The Australian Democrats is an Australian political party in existence since 1977. It was Australia's largest minor party from its formation in 1977 through to 2004 and frequently held the balance of power in the Senate during that time. It was formally deregistered in 2016 for not having sufficient members.
The party was formed as a merger of the Australia Party and the New Liberal Movement, both of which were descended from Liberal Party splinter groups. The party's inaugural leader was Don Chipp, a former Liberal cabinet minister, who famously promised to "keep the bastards honest". At the 1977 federal election, the Democrats polled 11.1 percent of the Senate vote and secured two seats. The party would retain a presence in the Senate for the next 30 years, at its peak (between 1999 and 2002) holding nine out of 76 seats, though never securing a seat in the lower house. Its share of the vote collapsed at the 2004 election and was further diminished in 2007; the party has not mounted a serious nationwide campaign since then, and its last senators left office in 2008. From time to time, Democrats were also elected to the parliaments of four states and the Northern Territory.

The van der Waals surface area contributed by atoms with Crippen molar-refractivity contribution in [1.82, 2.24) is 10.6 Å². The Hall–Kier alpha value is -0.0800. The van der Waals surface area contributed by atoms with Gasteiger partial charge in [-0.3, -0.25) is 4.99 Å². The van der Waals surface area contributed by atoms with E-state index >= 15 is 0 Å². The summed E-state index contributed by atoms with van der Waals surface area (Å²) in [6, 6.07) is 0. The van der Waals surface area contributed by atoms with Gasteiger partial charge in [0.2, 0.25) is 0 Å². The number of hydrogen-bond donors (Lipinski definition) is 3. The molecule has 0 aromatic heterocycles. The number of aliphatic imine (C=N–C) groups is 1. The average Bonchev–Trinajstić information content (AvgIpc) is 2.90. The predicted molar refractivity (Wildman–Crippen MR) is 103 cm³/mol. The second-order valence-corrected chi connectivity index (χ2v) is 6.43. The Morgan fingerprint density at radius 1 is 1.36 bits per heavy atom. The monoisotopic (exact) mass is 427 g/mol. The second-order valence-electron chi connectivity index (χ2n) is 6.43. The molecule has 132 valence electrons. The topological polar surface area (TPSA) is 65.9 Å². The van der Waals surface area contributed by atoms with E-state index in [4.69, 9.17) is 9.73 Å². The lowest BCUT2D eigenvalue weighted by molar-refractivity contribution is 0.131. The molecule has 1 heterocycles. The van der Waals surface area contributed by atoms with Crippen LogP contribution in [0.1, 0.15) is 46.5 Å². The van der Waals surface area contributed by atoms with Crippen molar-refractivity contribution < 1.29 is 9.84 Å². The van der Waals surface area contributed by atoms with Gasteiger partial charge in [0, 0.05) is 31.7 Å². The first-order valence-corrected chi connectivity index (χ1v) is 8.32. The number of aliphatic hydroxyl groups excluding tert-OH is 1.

Due to the party's numbers in the Senate, both Liberal and Labor governments required the assistance of the Democrats to pass contentious legislation, most notably in the case of the Howard Government's goods and services tax (GST). Ideologically, the Democrats were usually regarded as centrists, occupying the political middle ground between the Liberal Party and the Labor Party....LESS